Simplice Koffi Bohoussou, PhD, MBA, is an assistant in the Care and Treatment Department of Côte d’Ivoire’s National Program to Combat AIDS (PNLS), and the national differentiated service delivery (DSD) coordinator. Bohoussou has been participating in CQUIN activities since the 2018 annual meeting in Eswatini. For him, Côte d’Ivoire’s involvement in the network has helped the country expand and enhance the maturity of its national DSD program, changes reflected on the CQUIN dashboard.
What is the state of DSD in Côte d’Ivoire?
Since Côte d’Ivoire joined CQUIN, there has been a lot of improvement in differentiated service delivery. In 2018, a DSD dashboard review revealed that outside of the policy and guidelines where we had light green and dark green scores, respectively, Côte d’Ivoire was practically in the red on implementing various DSD models. We had only one model – the accelerated dispensation of ARVs. However, we have made major improvements since then in:
- Increasing our DSD models from 1 to 5 to include the accelerated dispensation of antiretrovirals, 6-multi-month dispensation (6MMD) with visit spacing, stable patient self-support group, proximity model, and community adherence groups.
- Engaging a national DSD coordinator based at PNLS, who is responsible for planning and coordinating DSD activities with the support of CQUIN and the Global Fund.
- Improving community mobilization and engagement, so recipients of care are now fully involved in the implementation and evaluation of DSD policies.
- Developing a monitoring and evaluation system for DSD services.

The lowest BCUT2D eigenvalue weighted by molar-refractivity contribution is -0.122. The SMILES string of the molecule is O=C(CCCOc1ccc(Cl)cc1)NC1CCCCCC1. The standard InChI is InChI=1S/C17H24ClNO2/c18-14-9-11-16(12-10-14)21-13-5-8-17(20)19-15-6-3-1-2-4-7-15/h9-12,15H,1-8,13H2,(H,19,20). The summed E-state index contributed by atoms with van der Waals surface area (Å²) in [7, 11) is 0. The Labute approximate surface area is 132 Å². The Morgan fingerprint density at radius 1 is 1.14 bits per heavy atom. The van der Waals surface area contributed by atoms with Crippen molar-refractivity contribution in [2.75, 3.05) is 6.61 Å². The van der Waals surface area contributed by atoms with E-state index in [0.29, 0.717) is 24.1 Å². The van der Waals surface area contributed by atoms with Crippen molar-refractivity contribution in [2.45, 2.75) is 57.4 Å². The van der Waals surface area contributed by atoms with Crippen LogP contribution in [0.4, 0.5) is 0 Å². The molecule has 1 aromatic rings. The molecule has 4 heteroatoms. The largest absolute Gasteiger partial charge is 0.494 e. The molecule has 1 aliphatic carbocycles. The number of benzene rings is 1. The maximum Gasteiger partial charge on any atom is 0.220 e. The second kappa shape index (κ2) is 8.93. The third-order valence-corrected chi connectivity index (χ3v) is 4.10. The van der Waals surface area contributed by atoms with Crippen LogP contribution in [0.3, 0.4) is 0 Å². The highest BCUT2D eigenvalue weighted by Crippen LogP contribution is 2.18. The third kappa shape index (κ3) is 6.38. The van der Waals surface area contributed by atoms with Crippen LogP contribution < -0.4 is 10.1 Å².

- Adapting CQUIN quality standards to our context and ensuring that health providers meet established national quality standards.
Côte d’Ivoire has been part of CQUIN since 2018, how has the network helped to influence DSD policy in the country?
CQUIN has supported Côte d’Ivoire by championing the national DSD coordinator position, supporting DSD Performance Reviews that enable PNLS and its partners to collect and analyze data on DSD implementation, supporting two south-to-south visits, including one from Côte d’Ivoire to Eswatini that directly informed our Advanced HIV Disease (AHD) models, enabling our participation in multiple communities of practice, and providing technical assistance to develop standard operating procedures and training modules. All these actions have enabled Côte d’Ivoire to reach a good maturity in DSD implementation.
Côte d’Ivoire has also benefitted from four international meetings, as well as webinars and workshops. In addition, other countries have also come to learn from us to see how we have been implementing our 6-multi-month and community-based ART models.
What do you hope to achieve for Côte d’Ivoire in your role as DSD coordinator?
As the DSD coordinator, my goal is to make sure Côte d’Ivoire improves its performance in all 13 areas of the DSD dashboard. This includes diversifying DSD models by implementing policies to strengthen DSD coverage for people with advanced HIV disease, maternal and child health, adolescent, and key population groups.
What future of DSD in Côte d’Ivoire?
In my opinion, Côte d’Ivoire will need to evaluate the quality of the DSD services in all the health facilities at the national level. We need to improve DSD services by evaluating the satisfaction of recipients of care and the health providers.